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Healthy Dogs

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Pit Bulls: What's Hype, What's Not

Do pit bulls get a bad rap? Experts weigh in.

Origins and Nature

The American Pit Bull Terrier is technically the only true pit bull, although the American Staffordshire Terrier and Staffordshire Bull Terrier are often referred to as pit bulls. So are a handful of other breeds and mixed breeds.

Pit bulls were originally used for bull- and bear-baiting, and later were bred to fight dogs in an arena. They had “a fabulous reputation early on and were considered the ideal family pet because they were so good with people,” Reid says.

“Petey” from The Little Rascals was a pit bull. Helen Keller, President Theodore Roosevelt, and Fred Astaire all had the breed as family pets.

But the tide turned in the late 1990s, when pit bulls became popular among people who "weren’t focused on the positive attributes of the breed - they were looking for a strong, scary-looking dog," Reid says.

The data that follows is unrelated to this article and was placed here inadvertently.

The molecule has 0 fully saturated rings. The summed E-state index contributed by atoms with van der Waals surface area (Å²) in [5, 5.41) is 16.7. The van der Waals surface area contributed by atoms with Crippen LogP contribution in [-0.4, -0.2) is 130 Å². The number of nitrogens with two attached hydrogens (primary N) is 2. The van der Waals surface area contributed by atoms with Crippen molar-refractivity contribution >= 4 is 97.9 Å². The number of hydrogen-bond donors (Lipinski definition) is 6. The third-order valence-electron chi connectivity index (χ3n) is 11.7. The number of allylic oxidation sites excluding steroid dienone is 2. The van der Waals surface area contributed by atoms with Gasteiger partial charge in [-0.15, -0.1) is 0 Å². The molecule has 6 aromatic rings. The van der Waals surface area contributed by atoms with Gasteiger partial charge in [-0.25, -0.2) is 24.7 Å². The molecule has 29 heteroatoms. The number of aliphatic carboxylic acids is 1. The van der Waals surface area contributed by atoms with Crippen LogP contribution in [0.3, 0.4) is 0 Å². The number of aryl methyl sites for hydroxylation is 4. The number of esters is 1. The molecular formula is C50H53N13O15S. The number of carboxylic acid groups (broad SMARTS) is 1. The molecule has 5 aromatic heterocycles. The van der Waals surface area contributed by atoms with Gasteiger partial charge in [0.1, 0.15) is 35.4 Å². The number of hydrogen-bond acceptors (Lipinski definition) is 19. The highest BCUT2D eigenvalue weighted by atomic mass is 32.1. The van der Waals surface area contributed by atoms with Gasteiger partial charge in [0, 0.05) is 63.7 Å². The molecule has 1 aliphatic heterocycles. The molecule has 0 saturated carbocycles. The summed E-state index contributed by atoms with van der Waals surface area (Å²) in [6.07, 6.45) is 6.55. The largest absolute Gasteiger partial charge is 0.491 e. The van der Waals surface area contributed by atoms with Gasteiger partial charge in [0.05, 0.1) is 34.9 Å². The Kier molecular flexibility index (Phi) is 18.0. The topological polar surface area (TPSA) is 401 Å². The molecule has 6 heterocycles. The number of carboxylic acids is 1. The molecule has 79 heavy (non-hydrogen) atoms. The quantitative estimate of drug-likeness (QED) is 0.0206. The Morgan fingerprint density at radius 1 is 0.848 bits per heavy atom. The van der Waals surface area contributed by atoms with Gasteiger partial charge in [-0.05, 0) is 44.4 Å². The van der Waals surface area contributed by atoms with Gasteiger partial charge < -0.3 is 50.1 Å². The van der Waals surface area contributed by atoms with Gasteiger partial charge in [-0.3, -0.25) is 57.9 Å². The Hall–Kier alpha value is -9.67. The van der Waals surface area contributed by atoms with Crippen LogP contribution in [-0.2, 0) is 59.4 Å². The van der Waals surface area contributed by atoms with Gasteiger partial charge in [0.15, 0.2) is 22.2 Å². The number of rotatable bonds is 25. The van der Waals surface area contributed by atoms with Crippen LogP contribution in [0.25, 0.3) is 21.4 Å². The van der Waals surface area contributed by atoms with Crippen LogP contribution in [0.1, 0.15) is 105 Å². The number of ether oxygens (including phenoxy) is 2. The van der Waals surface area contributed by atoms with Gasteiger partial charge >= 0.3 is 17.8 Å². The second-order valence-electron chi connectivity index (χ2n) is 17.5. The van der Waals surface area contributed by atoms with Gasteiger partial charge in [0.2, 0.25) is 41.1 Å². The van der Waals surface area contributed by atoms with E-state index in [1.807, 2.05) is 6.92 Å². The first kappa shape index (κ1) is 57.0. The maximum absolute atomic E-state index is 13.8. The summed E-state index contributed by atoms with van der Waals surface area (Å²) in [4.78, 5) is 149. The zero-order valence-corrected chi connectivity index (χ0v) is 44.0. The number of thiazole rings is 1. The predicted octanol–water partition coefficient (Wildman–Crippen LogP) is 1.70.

National Attention

The abuse of pit bulls drew national attention in 2007, when Atlanta Falcons quarterback Michael Vick pleaded guilty to running a dog-fighting operation. He spent nearly two years in federal prison.

Jim Gorant, a Sports Illustrated senior editor and author of The Lost Dogs, a book that documents Vick’s dogs and their path to redemption, says pit bulls are caught in a self-perpetuating cycle of incrimination and bad ownership.

“Every dog is an individual,” Gorant says. “Pit bulls are just dogs and if they are not raised properly and socialized and treated right, they can have behavior problems. But they aren’t any more problematic than any other breed by nature.”

Bites, Bans, and More

Opponents argue that pit bulls are more likely to attack. But the ASPCA, the American Veterinary Medical Association, and some other groups have recommend against breed-specific laws. They cite a study published in the Journal of the American Veterinary Association on Sept. 15, 2000. 

The study, which focused on fatal dog attacks, notes difficulties identifying various breeds (particularly mixed breeds) and in calculating a bite rate. The researchers noted that there isn’t consistent data on breed populations and bites, especially when the injury isn’t serious enough to require an ER visit.

Reid says many things can lead to a tendency toward aggression. That includes breeding dogs for protection, dog  fighting, social status, or financial gain. Abuse, neglect, chaining, tethering, and inadequate obedience training and supervision also make the list.

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